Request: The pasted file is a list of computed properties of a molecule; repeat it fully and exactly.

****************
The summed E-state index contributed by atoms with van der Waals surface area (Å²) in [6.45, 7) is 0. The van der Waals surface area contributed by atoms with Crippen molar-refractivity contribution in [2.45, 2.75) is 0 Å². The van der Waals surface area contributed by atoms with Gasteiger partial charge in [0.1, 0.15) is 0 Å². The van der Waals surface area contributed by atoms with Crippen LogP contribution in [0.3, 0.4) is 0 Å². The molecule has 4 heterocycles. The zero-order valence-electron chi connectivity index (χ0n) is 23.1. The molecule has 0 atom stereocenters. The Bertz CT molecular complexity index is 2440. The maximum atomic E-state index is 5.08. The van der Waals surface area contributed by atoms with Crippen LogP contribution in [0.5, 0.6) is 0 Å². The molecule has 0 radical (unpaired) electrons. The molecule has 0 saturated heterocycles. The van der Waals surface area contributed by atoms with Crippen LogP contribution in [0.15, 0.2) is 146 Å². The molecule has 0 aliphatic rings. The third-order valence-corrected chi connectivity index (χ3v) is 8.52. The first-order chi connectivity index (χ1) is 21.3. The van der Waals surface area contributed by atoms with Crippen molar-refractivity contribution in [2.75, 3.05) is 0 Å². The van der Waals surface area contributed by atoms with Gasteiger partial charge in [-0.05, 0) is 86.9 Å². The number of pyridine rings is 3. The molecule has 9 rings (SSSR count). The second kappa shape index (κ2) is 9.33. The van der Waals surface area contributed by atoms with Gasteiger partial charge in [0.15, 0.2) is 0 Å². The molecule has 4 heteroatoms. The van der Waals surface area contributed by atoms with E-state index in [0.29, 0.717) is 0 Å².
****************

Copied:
The summed E-state index contributed by atoms with van der Waals surface area (Å²) in [6.45, 7) is 0. The van der Waals surface area contributed by atoms with Crippen molar-refractivity contribution in [2.45, 2.75) is 0 Å². The van der Waals surface area contributed by atoms with Gasteiger partial charge in [0.1, 0.15) is 0 Å². The van der Waals surface area contributed by atoms with Crippen LogP contribution in [0.3, 0.4) is 0 Å². The molecule has 4 heterocycles. The zero-order valence-electron chi connectivity index (χ0n) is 23.1. The molecule has 0 atom stereocenters. The Bertz CT molecular complexity index is 2440. The maximum atomic E-state index is 5.08. The van der Waals surface area contributed by atoms with Crippen LogP contribution in [0.5, 0.6) is 0 Å². The molecule has 0 radical (unpaired) electrons. The molecule has 0 saturated heterocycles. The van der Waals surface area contributed by atoms with Crippen LogP contribution in [0.15, 0.2) is 146 Å². The molecule has 0 aliphatic rings. The third-order valence-corrected chi connectivity index (χ3v) is 8.52. The first-order chi connectivity index (χ1) is 21.3. The van der Waals surface area contributed by atoms with Crippen molar-refractivity contribution in [2.75, 3.05) is 0 Å². The van der Waals surface area contributed by atoms with Gasteiger partial charge in [-0.05, 0) is 86.9 Å². The number of pyridine rings is 3. The molecule has 9 rings (SSSR count). The second kappa shape index (κ2) is 9.33. The van der Waals surface area contributed by atoms with Gasteiger partial charge in [0.15, 0.2) is 0 Å². The molecule has 4 heteroatoms. The van der Waals surface area contributed by atoms with E-state index in [0.29, 0.717) is 0 Å².